Colour in the theatre of Federico García Lorca (1898-1936) is a powerful and equivocal force which is centred on his aesthetic concerns and on the audience experience. Lorca’s use of colour has long been a source of critical enquiry, yet the scholarly focus on traditional colour symbolism has largely occluded the material and affective nature of his colour-work. My aim in this thesis is to address that critical lacuna by demonstrating that Lorca’s colour practice is integral to his experiments with a ‘theatre of poetry’. This was his vision of a theatre which exposed the hidden suffering of his characters and sought to bring key themes and motifs from page to stage, creating an inclusive theatre of diverse influences which stimulated and challenged his audience. Within a framework of material, visual, literary, and cultural studies of colour, I analyse Lorca’s ten completed, full-length dramas, which were finished between 1920 and 1936. I demonstrate the importance of colour in our understanding of Lorca’s theatre of poetry and reveal how his colour practice and theatrical theory are interwoven throughout his theatre as a whole. I show how theories of affective and material colour offer a deeper understanding of Lorca’s colour practice; I provide a methodology for considering the work of other Spanish writers in ways which exceed traditional symbolic recuperations; and I open up the field through this interdisciplinary thesis which mutually benefits Modern Language Studies, Colour Studies, and Theatre Studies.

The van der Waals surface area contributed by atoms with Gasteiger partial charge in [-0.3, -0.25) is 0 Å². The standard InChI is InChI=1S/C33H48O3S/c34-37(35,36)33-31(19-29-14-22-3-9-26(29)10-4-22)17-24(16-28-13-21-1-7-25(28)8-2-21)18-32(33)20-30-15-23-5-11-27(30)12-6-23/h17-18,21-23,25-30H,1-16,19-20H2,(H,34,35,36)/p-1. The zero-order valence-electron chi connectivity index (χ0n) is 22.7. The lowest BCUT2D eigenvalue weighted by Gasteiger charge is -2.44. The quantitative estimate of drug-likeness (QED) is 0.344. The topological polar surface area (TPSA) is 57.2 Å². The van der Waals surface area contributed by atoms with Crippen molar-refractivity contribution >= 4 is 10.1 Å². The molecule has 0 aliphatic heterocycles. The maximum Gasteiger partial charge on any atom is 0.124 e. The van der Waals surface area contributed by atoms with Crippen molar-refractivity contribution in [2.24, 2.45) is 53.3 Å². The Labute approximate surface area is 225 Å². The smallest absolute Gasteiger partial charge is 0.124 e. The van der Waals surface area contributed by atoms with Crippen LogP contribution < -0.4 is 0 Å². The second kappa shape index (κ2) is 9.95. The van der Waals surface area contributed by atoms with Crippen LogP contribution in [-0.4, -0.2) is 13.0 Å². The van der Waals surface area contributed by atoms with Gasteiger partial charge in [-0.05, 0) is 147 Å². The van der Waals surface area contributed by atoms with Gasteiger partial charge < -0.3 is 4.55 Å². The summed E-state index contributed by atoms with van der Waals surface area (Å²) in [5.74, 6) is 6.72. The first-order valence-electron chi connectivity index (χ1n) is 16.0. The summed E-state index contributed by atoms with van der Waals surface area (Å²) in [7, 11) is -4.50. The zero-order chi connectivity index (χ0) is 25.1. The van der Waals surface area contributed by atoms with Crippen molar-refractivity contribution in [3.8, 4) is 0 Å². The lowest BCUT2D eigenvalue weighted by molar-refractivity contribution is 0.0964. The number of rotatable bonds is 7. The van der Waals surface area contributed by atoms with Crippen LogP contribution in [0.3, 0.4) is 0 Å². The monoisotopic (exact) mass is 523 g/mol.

|Date of Award||23 Jan 2020|
- The University of Bristol
|Supervisor||Susan R Harrow (Supervisor) & Sally-Ann Kitts (Supervisor)|
- Spanish theatre
- twentieth century